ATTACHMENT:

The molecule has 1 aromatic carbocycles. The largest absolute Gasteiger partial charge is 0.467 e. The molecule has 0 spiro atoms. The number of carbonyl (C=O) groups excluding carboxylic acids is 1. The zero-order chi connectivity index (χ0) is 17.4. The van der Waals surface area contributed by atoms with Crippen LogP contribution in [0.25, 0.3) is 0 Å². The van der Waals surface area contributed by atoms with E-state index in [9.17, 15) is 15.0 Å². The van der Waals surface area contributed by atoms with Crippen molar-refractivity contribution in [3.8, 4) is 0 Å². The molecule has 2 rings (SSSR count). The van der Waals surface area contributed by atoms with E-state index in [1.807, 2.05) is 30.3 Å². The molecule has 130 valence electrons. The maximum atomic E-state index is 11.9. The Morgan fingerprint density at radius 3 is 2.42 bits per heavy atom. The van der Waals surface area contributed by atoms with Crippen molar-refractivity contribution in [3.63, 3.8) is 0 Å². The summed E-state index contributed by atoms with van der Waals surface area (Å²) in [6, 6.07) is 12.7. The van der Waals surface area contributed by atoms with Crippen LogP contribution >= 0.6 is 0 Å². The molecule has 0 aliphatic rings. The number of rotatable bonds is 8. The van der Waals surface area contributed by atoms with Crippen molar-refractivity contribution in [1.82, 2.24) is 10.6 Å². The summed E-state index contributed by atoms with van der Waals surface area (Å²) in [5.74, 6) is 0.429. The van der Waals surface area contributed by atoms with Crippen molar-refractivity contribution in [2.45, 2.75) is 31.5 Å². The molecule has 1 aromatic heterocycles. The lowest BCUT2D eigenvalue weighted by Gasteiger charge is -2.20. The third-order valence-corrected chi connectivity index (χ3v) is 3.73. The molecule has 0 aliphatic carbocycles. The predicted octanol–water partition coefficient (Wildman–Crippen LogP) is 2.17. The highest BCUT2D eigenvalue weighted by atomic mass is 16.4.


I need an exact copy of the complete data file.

The molecule has 1 aromatic carbocycles. The largest absolute Gasteiger partial charge is 0.467 e. The molecule has 0 spiro atoms. The number of carbonyl (C=O) groups excluding carboxylic acids is 1. The zero-order chi connectivity index (χ0) is 17.4. The van der Waals surface area contributed by atoms with Crippen LogP contribution in [0.25, 0.3) is 0 Å². The van der Waals surface area contributed by atoms with E-state index in [9.17, 15) is 15.0 Å². The van der Waals surface area contributed by atoms with Crippen molar-refractivity contribution in [3.8, 4) is 0 Å². The molecule has 2 rings (SSSR count). The van der Waals surface area contributed by atoms with E-state index in [1.807, 2.05) is 30.3 Å². The molecule has 130 valence electrons. The maximum atomic E-state index is 11.9. The Morgan fingerprint density at radius 3 is 2.42 bits per heavy atom. The van der Waals surface area contributed by atoms with Crippen molar-refractivity contribution in [3.63, 3.8) is 0 Å². The summed E-state index contributed by atoms with van der Waals surface area (Å²) in [6, 6.07) is 12.7. The van der Waals surface area contributed by atoms with Crippen LogP contribution >= 0.6 is 0 Å². The molecule has 0 aliphatic rings. The number of rotatable bonds is 8. The van der Waals surface area contributed by atoms with Crippen molar-refractivity contribution in [1.82, 2.24) is 10.6 Å². The summed E-state index contributed by atoms with van der Waals surface area (Å²) in [5.74, 6) is 0.429. The van der Waals surface area contributed by atoms with Crippen molar-refractivity contribution in [2.45, 2.75) is 31.5 Å². The molecule has 1 aromatic heterocycles. The lowest BCUT2D eigenvalue weighted by Gasteiger charge is -2.20. The third-order valence-corrected chi connectivity index (χ3v) is 3.73. The molecule has 0 aliphatic carbocycles. The predicted octanol–water partition coefficient (Wildman–Crippen LogP) is 2.17. The highest BCUT2D eigenvalue weighted by atomic mass is 16.4.